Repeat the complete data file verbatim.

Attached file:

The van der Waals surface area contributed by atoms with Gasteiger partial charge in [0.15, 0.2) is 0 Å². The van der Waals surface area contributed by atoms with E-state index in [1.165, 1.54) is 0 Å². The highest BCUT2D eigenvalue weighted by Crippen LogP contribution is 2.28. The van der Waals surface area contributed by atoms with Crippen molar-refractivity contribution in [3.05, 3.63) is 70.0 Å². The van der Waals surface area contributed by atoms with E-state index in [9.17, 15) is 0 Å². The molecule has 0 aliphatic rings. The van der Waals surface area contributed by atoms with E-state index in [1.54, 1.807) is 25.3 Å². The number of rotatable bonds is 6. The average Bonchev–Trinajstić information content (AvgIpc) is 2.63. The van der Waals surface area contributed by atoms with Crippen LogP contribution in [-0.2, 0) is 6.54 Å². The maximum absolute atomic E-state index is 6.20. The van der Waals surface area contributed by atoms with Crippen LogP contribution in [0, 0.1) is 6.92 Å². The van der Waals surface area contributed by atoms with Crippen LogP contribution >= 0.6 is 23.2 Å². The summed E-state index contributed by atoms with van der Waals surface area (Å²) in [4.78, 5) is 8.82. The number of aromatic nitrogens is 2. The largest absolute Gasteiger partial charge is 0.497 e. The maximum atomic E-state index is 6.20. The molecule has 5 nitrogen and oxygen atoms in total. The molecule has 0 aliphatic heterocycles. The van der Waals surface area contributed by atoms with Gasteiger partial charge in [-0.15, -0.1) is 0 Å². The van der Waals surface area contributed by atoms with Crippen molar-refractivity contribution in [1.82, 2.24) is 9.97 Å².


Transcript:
The van der Waals surface area contributed by atoms with Gasteiger partial charge in [0.15, 0.2) is 0 Å². The van der Waals surface area contributed by atoms with E-state index in [1.165, 1.54) is 0 Å². The highest BCUT2D eigenvalue weighted by Crippen LogP contribution is 2.28. The van der Waals surface area contributed by atoms with Crippen molar-refractivity contribution in [3.05, 3.63) is 70.0 Å². The van der Waals surface area contributed by atoms with E-state index in [9.17, 15) is 0 Å². The molecule has 0 aliphatic rings. The van der Waals surface area contributed by atoms with E-state index in [1.54, 1.807) is 25.3 Å². The number of rotatable bonds is 6. The average Bonchev–Trinajstić information content (AvgIpc) is 2.63. The van der Waals surface area contributed by atoms with Crippen LogP contribution in [-0.2, 0) is 6.54 Å². The maximum absolute atomic E-state index is 6.20. The van der Waals surface area contributed by atoms with Crippen LogP contribution in [0, 0.1) is 6.92 Å². The van der Waals surface area contributed by atoms with Crippen LogP contribution >= 0.6 is 23.2 Å². The summed E-state index contributed by atoms with van der Waals surface area (Å²) in [4.78, 5) is 8.82. The number of aromatic nitrogens is 2. The largest absolute Gasteiger partial charge is 0.497 e. The maximum atomic E-state index is 6.20. The molecule has 5 nitrogen and oxygen atoms in total. The molecule has 0 aliphatic heterocycles. The van der Waals surface area contributed by atoms with Gasteiger partial charge in [-0.15, -0.1) is 0 Å². The van der Waals surface area contributed by atoms with Crippen molar-refractivity contribution in [1.82, 2.24) is 9.97 Å².